fbpx
climate change in Asia

What makes it so hard to write about climate change in Asia?

It’s no secret – Asia is expected to get hit hardest by climate change. The region is already feeling the brunt of Mother Nature’s force — with severe weather becoming deadlier and rising sea level rise becoming more imminent. Not to mention drought, changes in water supply, and lethal heat waves.

Although climate change is gradually getting media attention, environmental reporting remains a difficult challenge for journalists across Asia. The big question is why? 

Speaking in a virtual room full of journalists around Asia, Fidelis Satriastanti, a former environmental journalist in the Jakarta Post and now Climate Tracker’s Asia Programs Manager said, “I think the common mistake is everyone thinks that climate change is one dimensional. Most people think that climate change is just something about reporting forest fires, CO2, etc. It’s not like that.”

“You can link climate change to human rights, corruption, illegal mining or extraction; it’s not just natural resources, climate change is also about biodiversity,” she added.

HIGHLIGHTS FROM OUR HANGOUT SESSION

FEW EXPERTS TO QUOTE ON CLIMATE CHANGE IN ASIA

Another issue is that most environmental journalists don’t have enough expert resources to quote on climate change. “In Southeast Asia, there’s a big barrier between academia, journalists, and the public. We have to find a way to replace barriers with linkages. Science will engage readers.” said Mai Hoang, former Climate Tracker staff.

Lynn Ocharoenchai, an environment writer who started the climate strike movement in Thailand, referred to as Climate Strike Thailand, notes that a further issue for the media, especially in Thailand has been making climate reporting and coverage attractive to different audiences, including the young, partisan, and those who are not familiar with climate change.

“People get emotional; they love drama and love seeing human faces in news stories. Public media report on natural disasters or irregular weather patterns, but they don’t make that connection for people. People don’t see that human face in the stories. They don’t really talk about it in like that climate angle, but rather as isolated events.” said Ocharoenchai.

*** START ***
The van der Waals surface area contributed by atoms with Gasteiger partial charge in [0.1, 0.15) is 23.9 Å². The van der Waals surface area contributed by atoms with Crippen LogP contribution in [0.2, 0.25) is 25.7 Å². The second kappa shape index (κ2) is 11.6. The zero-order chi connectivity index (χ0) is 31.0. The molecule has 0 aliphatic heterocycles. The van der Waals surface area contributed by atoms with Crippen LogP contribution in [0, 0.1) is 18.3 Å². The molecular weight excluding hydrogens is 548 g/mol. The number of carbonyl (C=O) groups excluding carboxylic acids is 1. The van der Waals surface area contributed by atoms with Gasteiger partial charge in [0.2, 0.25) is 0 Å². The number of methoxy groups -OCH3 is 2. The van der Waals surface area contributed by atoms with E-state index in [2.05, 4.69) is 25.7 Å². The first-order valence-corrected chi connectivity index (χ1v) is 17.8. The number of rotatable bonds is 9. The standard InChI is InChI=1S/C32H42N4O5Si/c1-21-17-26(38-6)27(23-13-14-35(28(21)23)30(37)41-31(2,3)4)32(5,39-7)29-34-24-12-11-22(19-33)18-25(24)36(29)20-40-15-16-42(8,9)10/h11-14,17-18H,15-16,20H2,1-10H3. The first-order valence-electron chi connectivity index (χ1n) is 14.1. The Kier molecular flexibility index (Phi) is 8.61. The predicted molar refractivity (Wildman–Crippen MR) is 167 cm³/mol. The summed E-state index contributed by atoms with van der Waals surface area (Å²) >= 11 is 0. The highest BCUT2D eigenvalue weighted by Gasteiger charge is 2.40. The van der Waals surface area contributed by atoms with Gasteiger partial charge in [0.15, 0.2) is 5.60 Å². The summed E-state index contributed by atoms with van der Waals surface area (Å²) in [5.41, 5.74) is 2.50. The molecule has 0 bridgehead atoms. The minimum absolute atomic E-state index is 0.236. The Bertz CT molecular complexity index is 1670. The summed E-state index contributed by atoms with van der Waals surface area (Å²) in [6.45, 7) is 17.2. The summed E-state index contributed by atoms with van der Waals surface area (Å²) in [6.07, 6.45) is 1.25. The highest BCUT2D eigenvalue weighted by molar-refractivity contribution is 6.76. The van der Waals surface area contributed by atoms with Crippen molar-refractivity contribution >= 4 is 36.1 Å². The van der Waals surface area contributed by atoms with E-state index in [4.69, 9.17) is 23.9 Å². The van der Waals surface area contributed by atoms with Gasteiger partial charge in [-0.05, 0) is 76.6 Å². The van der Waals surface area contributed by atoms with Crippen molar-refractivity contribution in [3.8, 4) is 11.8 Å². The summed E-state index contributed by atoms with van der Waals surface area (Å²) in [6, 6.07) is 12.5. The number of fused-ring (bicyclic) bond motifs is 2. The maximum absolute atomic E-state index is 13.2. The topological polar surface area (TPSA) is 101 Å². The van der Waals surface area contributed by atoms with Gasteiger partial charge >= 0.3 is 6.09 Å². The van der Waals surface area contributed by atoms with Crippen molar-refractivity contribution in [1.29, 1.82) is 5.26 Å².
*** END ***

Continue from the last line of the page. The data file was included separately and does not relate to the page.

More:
GETTING THE MESSAGE ACROSS: CLIMATE CHANGE AS A MAJOR BEAT

News organizations around the world are ramping up their climate reporting, with media giants like Reuters, The Guardian, BBC’s WFAE, CNN, and a coalition called Covering Climate Now slowly beginning to pick up on climate stories.

However, climate journalism is still not considered a main ‘beat’ in Asia. That is why former reporter from ABS-CBN News and now Senior Officer for Media and Digital Influencing at Oxfam Pilipinas, Kristine Sabillio encourages Asian newsrooms to make climate change a major beat. 

“I think we all [need to] realize the importance of climate change as a beat. To be honest, I kept saying that newsrooms should realize that climate change is going to be a major beat in maybe 10 years or so. It’s because we’ll be facing all these different disasters, and they will, they will be ill-prepared, newsrooms are not prepared to handle this kind of, they’re not prepared to handle climate change reporting. We therefore really need to be training people.”

Living in an era of information wars and access to reliable information and critical coverage of public-interest matters is important. Having climate scientists, environmental advocates, and climate journalists is necessary to fight climate change in Asia, as each plays a vital role in shaping the public discourse on the climate crisis in a responsible manner.

As a journalist who has a passion for climate change, you may have already asked yourself this question, “Will this story make a difference?” The answer is yes.

Before you actually pitch to an editor or an online news site, think of it as you trying to win them. Build that kind of relationship; they have to trust you,” says Biena Magbitang, Climate Tracker’s Asia Manager.

Ocharoenchai also notes that “When pitching climate stories, you want to stand out from the crowd of pitches. What makes your natural surroundings interesting? Bring a new perspective to the table.

Environmental journalism is all about endurance. This issue is ongoing so journalists need to think about how we’re going to report on this effectively and be resilient. Diversify your resources, sources, and angles. Strategize!“, Satriastanti added.

Watch out for more opportunities for Asian journalists to be offered by Climate Tracker. A sneak peek of upcoming programs was teased during the Community Hangout that you can watch here.